Warmth only returned to Palestinian-Soviet relations in the spring of 1987, when the 18th session of the Palestinian National Council held in Algiers cancelled the Amman Agreement, which had yielded no results. This cancellation paved the way to recovering the unity of the PLO and to resuming positive relations with the Soviets.

In this friendly atmosphere a high level Soviet-Palestinian coordinating committee was established to meet regularly. From the beginning, Mahmoud Abbas was the Palestinian representative on the committee.

The collapse of the Soviet Union, however, saw a dramatic decline in the role and influence of Russia in the region and vis-a-vis the Palestinian-Israeli conflict. This minor Russian role has continued until today, even if Russia retains some influence as a member of the UN Security Council and of the Quartet.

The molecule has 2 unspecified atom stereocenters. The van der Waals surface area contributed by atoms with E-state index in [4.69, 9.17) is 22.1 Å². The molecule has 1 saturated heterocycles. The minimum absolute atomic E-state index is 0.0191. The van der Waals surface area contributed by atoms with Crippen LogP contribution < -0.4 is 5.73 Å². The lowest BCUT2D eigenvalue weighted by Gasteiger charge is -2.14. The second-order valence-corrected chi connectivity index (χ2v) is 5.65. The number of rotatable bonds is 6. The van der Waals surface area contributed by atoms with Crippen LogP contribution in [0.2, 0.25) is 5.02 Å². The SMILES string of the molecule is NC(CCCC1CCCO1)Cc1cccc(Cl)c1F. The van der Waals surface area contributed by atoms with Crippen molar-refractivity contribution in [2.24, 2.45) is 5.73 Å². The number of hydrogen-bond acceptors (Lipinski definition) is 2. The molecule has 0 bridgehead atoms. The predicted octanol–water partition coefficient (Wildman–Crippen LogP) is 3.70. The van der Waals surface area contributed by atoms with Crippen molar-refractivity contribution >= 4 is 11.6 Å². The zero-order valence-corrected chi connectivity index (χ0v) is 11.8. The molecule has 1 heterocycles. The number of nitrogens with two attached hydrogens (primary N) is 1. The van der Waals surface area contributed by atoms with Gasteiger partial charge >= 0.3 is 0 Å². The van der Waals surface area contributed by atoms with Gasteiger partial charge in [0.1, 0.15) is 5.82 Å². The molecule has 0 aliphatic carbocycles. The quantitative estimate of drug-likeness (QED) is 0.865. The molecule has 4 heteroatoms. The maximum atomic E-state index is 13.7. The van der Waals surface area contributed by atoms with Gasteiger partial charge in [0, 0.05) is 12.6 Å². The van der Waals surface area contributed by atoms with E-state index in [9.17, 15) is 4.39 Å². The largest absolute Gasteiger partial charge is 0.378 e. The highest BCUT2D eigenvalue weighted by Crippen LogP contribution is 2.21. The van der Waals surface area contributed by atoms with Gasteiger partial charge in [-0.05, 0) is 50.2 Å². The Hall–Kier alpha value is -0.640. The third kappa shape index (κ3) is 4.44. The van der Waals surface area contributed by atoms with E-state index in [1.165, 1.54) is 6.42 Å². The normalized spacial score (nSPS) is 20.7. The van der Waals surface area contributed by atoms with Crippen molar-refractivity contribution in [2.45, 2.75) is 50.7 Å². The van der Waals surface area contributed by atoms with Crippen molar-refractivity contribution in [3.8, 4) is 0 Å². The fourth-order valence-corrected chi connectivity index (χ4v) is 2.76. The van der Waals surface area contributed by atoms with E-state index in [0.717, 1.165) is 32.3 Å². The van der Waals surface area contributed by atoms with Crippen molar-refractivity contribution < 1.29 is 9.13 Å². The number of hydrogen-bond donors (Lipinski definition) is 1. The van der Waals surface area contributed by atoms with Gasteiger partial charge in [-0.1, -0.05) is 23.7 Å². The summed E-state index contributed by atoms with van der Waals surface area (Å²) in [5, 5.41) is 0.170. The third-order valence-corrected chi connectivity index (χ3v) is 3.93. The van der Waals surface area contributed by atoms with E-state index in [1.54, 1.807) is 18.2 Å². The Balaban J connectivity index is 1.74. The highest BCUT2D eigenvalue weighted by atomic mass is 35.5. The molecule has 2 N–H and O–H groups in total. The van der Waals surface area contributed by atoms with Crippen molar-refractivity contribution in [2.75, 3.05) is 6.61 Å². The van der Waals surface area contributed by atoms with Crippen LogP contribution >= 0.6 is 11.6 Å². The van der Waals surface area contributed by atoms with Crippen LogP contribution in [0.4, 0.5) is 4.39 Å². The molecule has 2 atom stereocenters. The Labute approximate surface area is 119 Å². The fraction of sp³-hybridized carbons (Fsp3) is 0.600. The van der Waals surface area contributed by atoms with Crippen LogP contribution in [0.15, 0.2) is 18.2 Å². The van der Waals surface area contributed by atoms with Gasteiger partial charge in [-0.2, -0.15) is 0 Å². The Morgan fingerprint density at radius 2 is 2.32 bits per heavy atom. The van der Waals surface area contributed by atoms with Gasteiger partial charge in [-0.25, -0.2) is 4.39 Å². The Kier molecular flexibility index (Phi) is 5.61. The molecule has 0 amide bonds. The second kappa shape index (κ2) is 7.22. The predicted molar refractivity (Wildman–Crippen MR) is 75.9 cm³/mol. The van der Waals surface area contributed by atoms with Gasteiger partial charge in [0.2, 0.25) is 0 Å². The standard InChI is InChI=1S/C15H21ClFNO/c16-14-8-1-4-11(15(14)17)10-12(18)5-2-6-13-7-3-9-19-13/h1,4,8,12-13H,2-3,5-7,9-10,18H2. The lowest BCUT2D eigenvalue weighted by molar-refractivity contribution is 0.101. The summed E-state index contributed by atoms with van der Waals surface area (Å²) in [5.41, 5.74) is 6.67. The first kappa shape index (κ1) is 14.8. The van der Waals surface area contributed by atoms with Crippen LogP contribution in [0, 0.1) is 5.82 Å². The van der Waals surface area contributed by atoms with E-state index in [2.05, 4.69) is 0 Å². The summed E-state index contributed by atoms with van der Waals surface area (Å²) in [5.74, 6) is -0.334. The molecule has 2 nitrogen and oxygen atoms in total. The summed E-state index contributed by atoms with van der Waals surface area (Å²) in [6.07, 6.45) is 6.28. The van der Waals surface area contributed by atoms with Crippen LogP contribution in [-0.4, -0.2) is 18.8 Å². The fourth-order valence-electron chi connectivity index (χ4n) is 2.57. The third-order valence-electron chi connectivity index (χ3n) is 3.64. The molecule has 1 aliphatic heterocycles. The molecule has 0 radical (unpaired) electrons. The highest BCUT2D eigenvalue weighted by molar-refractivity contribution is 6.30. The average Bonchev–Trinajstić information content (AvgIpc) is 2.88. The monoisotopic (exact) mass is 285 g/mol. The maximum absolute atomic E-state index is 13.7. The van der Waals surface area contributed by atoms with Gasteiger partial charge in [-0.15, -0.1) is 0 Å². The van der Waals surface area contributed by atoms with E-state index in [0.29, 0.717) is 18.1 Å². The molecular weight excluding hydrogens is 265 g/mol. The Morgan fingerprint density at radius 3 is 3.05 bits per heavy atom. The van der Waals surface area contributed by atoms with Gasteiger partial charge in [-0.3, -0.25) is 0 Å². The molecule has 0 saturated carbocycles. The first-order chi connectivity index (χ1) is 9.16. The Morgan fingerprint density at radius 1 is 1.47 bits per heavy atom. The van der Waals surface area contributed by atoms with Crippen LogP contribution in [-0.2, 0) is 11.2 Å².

There is no doubt the Arab world in general and the Palestinians in particular lost a mighty strategic ally with the collapse of the Soviet Union. Even the conservative Arab rulers recognized that they lost their maneuvering margin and now are directly subject to the dictates of the remaining sole superpower.

The recent visit by Vladimir Putin to the Middle East indicates that Russia is still eager to recover its relations with the Arab world, even if gradually. From the Arab and Palestinian perspective recovering some of the weight Russia had in the Middle East would help balance, even if only partially, the biased policies of the US. It is worthwhile here to note that the first visit abroad of Abbas after he was elected president of the Palestinian Authority was to Moscow.